I forgot how goofy this looked lol. Tanaka really did go back to the franchise's realistic roots and made up for the mistakes in the Showa series....
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on 12-31-2017, Mr_Goji_and_Watch wrote:Nobody in the West can do the Oxygen Destroyer justice, especially not for some new Godzilla popcorn flick.

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Re: Talkback Thread #7: Ebirah, Horror of the Deep (1966)

Postby MorgansTShirt » Mon Mar 11, 2019 8:40 am

Gojirawars 03 wrote:Nah, just the fact that Godzilla barely shows up until like an hour in, and even then, his design looks off (even for mid-Showa suit standards) and his personality is more like that of King Kong, due to the sudden replacement, which I assume is the only reason Godzilla is as "heroic" as he is in this film. Not to mention the fight is literally just a game of 1965 green-screen volleyball.

I don't understand how your points make this movie "not good." It sounds more like there are some minor details you dislike, which is different from saying it's not a good movie.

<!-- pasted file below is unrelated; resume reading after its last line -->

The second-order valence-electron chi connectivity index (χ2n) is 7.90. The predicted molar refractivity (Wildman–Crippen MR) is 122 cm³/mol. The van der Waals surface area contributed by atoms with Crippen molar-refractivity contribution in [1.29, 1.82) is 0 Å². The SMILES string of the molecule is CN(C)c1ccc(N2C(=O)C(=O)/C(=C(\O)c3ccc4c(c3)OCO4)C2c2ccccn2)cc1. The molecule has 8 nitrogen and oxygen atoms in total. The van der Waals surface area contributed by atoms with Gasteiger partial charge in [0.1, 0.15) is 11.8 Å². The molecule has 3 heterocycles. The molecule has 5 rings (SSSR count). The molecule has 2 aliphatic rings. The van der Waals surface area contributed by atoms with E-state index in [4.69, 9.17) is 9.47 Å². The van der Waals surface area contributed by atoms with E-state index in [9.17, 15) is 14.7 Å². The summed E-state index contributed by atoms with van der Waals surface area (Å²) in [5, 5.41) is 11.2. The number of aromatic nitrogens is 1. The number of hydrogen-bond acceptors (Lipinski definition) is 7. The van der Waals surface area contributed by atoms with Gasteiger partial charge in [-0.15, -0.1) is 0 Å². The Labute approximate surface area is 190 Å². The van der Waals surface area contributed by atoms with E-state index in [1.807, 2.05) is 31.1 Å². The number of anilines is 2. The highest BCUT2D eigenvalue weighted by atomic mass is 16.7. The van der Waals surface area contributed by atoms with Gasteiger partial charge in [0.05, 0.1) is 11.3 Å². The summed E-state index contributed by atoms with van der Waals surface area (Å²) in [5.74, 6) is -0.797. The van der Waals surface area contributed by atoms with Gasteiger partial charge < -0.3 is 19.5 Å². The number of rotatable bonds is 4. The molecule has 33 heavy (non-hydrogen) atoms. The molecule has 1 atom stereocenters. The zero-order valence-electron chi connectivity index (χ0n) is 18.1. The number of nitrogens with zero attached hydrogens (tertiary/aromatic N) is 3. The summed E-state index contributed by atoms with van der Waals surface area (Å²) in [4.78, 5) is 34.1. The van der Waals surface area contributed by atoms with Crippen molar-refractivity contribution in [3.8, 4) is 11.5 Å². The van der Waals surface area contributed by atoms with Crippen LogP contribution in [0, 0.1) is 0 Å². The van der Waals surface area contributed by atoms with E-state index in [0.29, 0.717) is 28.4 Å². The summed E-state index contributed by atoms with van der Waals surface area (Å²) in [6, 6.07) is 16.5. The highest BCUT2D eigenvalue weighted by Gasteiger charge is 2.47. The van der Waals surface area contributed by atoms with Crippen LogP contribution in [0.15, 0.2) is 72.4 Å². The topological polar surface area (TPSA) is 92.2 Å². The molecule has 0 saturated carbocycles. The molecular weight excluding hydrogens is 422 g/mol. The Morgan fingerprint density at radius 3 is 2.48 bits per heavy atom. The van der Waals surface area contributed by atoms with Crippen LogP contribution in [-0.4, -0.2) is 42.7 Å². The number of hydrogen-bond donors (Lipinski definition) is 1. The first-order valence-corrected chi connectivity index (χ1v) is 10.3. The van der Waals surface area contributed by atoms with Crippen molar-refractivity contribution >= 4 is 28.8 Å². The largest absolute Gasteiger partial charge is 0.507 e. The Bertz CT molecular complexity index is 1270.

If it had actors with zero charisma, characters who are written inconsistently, effects more shoddy than godzilla vs megalon, and camera angles that focus on some random trees and walls while the characters are talking about important details, then I'd say "Wow, this is definitely not good." But Godzilla showing up a little late doesn't exactly make it a bad or displeasing experience. And I don't think this is a Godzilla movie as much as it is an adventure movie that happens to feature Godzilla and Mothra, which is what a lot of kaiju movies were like around this time.

And I don't fully agree with those who say Godzilla acts like Kong in this movie. Aside from his vague, very vague, crush on Dayo(Daiyo?), I don't see anything especially Kong-like about him. Godzilla was already demonstrating very anthropomorphic tendencies in the last couple of films, and even used boulders as weapons. And even in the case with Dayo, it's not like he carried her around like a barbie doll.